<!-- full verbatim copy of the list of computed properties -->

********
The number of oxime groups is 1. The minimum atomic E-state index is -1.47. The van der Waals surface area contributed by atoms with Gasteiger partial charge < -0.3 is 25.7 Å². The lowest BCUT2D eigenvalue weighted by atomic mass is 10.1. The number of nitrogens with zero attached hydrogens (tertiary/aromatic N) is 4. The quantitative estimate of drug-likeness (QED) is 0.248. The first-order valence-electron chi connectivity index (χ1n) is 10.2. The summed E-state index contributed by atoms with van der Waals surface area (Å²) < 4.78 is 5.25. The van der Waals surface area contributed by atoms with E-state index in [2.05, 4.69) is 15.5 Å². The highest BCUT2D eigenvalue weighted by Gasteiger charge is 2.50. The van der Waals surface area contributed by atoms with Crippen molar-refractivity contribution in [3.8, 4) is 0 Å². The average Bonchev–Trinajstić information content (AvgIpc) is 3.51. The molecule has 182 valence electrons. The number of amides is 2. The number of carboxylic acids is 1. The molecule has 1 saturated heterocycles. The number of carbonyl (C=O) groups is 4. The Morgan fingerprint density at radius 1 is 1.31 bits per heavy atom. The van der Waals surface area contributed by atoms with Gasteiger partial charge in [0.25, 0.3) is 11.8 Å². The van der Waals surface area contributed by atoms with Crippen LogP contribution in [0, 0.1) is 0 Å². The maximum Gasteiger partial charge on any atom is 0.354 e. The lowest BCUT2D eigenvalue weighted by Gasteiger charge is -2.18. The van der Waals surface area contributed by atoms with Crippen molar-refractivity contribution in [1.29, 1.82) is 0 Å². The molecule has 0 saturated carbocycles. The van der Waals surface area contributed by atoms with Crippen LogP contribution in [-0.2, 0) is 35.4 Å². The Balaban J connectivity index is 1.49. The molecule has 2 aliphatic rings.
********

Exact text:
The number of oxime groups is 1. The minimum atomic E-state index is -1.47. The van der Waals surface area contributed by atoms with Gasteiger partial charge < -0.3 is 25.7 Å². The lowest BCUT2D eigenvalue weighted by atomic mass is 10.1. The number of nitrogens with zero attached hydrogens (tertiary/aromatic N) is 4. The quantitative estimate of drug-likeness (QED) is 0.248. The first-order valence-electron chi connectivity index (χ1n) is 10.2. The summed E-state index contributed by atoms with van der Waals surface area (Å²) < 4.78 is 5.25. The van der Waals surface area contributed by atoms with E-state index in [2.05, 4.69) is 15.5 Å². The highest BCUT2D eigenvalue weighted by Gasteiger charge is 2.50. The van der Waals surface area contributed by atoms with Crippen molar-refractivity contribution in [3.8, 4) is 0 Å². The average Bonchev–Trinajstić information content (AvgIpc) is 3.51. The molecule has 182 valence electrons. The number of amides is 2. The number of carboxylic acids is 1. The molecule has 1 saturated heterocycles. The number of carbonyl (C=O) groups is 4. The Morgan fingerprint density at radius 1 is 1.31 bits per heavy atom. The van der Waals surface area contributed by atoms with Gasteiger partial charge in [0.25, 0.3) is 11.8 Å². The van der Waals surface area contributed by atoms with Crippen LogP contribution in [0, 0.1) is 0 Å². The maximum Gasteiger partial charge on any atom is 0.354 e. The lowest BCUT2D eigenvalue weighted by Gasteiger charge is -2.18. The van der Waals surface area contributed by atoms with Crippen molar-refractivity contribution in [1.29, 1.82) is 0 Å². The molecule has 0 saturated carbocycles. The van der Waals surface area contributed by atoms with Crippen LogP contribution in [-0.2, 0) is 35.4 Å². The Balaban J connectivity index is 1.49. The molecule has 2 aliphatic rings.